Having a child has been an eye opener in so many ways. Before having a child I didn’t know you could live on 3-4 hours of broken sleep for months or become blase about poo. But I also didn’t know how much my child would teach me about creating a rhythm to our days and about the need, and benefit, to living simply. In his two years and three months on this earth, Henry has taught me:
Too much choice is overwhelming. I see this in meal time and play time every day. If I serve up a plate heaping with food, and different types of it, my son eats less, gets bored and throws a lot of his meal on the floor. However, if I serve up a small portion of just one or two things, things he can easily identify and pick up with his hands or a fork, he eats more and there is usually less food flinging (two year olds love to throw food). Same rules apply for toys. If there are too many toys out he can’t focus on his favourites and ends up not wanting to play with any of them.
Rest is vital. The next time you see an overly tired child throw a tantrum remind yourself of this: the only thing stopping an overly tired adult from crying and stomping their feet is ego and maturity. We need sleep. Good nourishing restful sleep. Not enough sleep can manifest itself in everything from overconsumption (food, shopping, tv) to more arguments with your spouse. When I see how much happier, energetic and good natured my child is with a lot of sleep I remember how I am all those things too when I get a solid 8-9 hours.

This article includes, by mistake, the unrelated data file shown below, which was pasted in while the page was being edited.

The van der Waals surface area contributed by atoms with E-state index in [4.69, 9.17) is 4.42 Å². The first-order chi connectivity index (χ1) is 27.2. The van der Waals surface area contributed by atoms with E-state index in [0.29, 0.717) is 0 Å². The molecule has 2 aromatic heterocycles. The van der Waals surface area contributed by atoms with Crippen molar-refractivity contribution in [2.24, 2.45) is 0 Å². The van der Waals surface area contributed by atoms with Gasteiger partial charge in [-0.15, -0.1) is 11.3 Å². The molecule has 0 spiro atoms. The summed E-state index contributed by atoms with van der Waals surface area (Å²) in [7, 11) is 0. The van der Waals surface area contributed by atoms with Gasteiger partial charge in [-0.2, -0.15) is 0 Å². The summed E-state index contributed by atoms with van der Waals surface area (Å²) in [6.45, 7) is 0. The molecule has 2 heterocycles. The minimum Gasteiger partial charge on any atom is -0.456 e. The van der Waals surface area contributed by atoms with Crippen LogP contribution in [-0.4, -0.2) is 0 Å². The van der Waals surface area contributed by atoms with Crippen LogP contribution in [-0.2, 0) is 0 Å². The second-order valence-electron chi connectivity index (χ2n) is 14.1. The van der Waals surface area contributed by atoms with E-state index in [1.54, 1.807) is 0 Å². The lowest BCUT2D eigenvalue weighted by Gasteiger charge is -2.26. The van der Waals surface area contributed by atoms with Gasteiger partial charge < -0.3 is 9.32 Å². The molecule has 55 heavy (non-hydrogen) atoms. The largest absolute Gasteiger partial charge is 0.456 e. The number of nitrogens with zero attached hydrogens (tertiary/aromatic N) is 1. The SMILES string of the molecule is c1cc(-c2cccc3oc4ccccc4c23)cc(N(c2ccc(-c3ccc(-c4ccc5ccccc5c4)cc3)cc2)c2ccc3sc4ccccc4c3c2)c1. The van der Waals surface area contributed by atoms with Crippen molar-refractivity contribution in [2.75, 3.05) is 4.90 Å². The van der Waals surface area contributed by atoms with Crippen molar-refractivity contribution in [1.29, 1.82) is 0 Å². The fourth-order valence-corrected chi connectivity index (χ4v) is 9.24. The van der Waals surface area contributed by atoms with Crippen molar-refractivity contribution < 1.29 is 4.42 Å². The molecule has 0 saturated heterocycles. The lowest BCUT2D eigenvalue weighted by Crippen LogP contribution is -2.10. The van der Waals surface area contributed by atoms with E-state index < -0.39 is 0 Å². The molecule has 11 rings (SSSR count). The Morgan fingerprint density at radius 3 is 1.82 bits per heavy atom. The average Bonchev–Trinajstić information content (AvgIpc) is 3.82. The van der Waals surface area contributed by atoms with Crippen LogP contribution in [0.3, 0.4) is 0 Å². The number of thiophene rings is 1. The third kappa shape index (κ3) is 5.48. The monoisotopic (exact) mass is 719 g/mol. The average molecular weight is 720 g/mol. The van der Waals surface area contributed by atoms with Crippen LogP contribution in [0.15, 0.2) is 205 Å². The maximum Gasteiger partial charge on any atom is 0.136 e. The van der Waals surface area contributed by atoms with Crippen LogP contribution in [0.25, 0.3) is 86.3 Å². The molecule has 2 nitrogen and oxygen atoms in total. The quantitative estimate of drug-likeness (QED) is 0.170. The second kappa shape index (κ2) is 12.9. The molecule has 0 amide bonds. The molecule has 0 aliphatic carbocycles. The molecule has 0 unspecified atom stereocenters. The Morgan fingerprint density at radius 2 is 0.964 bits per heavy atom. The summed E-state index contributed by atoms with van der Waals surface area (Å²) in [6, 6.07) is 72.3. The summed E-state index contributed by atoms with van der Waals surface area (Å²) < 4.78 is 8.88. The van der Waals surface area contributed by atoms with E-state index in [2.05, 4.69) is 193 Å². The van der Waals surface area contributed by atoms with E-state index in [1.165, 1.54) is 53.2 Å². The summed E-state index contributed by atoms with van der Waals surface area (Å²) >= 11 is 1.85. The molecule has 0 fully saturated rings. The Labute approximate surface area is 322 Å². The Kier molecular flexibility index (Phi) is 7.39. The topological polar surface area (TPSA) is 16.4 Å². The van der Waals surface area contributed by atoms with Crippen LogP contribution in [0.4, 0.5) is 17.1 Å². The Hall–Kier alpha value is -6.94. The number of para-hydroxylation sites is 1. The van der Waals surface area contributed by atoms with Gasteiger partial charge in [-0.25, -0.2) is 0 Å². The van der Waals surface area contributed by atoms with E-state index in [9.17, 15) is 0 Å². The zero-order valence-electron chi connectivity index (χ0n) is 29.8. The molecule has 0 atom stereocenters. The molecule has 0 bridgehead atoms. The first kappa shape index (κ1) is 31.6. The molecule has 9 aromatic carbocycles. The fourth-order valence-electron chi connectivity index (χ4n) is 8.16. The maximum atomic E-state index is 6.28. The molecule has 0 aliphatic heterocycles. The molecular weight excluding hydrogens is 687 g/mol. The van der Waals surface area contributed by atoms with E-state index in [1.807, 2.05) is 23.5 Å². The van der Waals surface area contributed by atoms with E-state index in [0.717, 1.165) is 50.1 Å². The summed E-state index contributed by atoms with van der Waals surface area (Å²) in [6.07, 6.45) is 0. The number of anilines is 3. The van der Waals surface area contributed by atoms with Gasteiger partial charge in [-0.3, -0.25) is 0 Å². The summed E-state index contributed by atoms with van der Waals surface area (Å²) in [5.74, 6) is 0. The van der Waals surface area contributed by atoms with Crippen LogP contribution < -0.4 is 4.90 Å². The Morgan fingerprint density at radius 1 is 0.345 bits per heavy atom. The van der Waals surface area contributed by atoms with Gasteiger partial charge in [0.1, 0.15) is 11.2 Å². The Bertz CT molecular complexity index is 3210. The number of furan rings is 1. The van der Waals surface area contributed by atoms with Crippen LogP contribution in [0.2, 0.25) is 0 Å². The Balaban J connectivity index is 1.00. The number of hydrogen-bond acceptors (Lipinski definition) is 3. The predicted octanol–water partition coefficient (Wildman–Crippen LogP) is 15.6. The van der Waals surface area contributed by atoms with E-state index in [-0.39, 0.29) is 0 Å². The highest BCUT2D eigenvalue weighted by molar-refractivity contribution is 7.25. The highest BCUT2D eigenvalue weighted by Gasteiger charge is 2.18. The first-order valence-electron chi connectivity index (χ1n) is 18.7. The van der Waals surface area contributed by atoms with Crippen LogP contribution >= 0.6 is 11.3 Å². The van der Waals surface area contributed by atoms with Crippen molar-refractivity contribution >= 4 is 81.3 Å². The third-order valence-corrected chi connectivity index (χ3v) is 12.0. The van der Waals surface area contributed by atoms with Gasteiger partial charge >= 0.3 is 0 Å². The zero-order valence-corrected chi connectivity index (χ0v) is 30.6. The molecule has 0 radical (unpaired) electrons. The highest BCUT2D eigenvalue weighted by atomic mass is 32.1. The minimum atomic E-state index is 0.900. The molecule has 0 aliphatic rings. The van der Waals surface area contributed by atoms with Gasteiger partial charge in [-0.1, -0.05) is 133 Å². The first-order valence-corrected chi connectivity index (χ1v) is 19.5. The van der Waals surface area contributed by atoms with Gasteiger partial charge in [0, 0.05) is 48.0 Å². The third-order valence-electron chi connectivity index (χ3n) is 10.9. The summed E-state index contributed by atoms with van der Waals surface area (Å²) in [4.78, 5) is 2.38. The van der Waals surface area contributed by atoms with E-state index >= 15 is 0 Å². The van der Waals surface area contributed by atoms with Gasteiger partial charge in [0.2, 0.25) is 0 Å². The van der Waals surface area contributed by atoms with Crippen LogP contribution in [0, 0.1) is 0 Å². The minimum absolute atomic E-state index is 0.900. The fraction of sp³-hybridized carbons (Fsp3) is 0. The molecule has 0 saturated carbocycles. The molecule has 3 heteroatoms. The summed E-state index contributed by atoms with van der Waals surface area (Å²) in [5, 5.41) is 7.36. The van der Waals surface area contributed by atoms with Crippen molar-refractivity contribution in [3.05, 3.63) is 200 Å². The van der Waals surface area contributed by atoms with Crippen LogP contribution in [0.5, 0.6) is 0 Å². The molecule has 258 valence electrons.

This also applies to over-scheduling. My toddler, and his mother, are happier people when we have a routine but not a packed schedule. This is especially true around busy holidays. Say yes to too many parties or get togethers and there is sure to be a meltdown, parent or child.
Experiences over stuff. While it’s very sweet to watch my son get excited over a new toy, the new factor and excited play might last 20 minutes at the most. He’ll enjoy it again and again but not with the same vim and vigor of that first time. In contrast, he gets similarly excited and joyful at our music and movement class once a week. Meeting a dog on the beach, which we do a few times a week, is a thrilling experience even if we already spent twenty minutes saying hello to some Jack Russell terriers. Every time I flip to the page with the goose and her goslings in our Baby Animals story book, my son screams, “duck! duck! duck!” (I don’t know, 87 readings and counting?).
I can remember so much about events in my life, the feeling after crossing the finish line and winning the NCAA Women’s Rowing championship, epic three hour phone calls with my husband when we were dating and he was still a touring musician, riding a Segway in Florence, but I can’t remember much about things I’ve bought or owned. If I remember details about an article of clothing or my first Walkman, it’s because there is a story attached to it, something that makes me laugh or cry (hopefully laugh).
What have your children taught you about simplicity?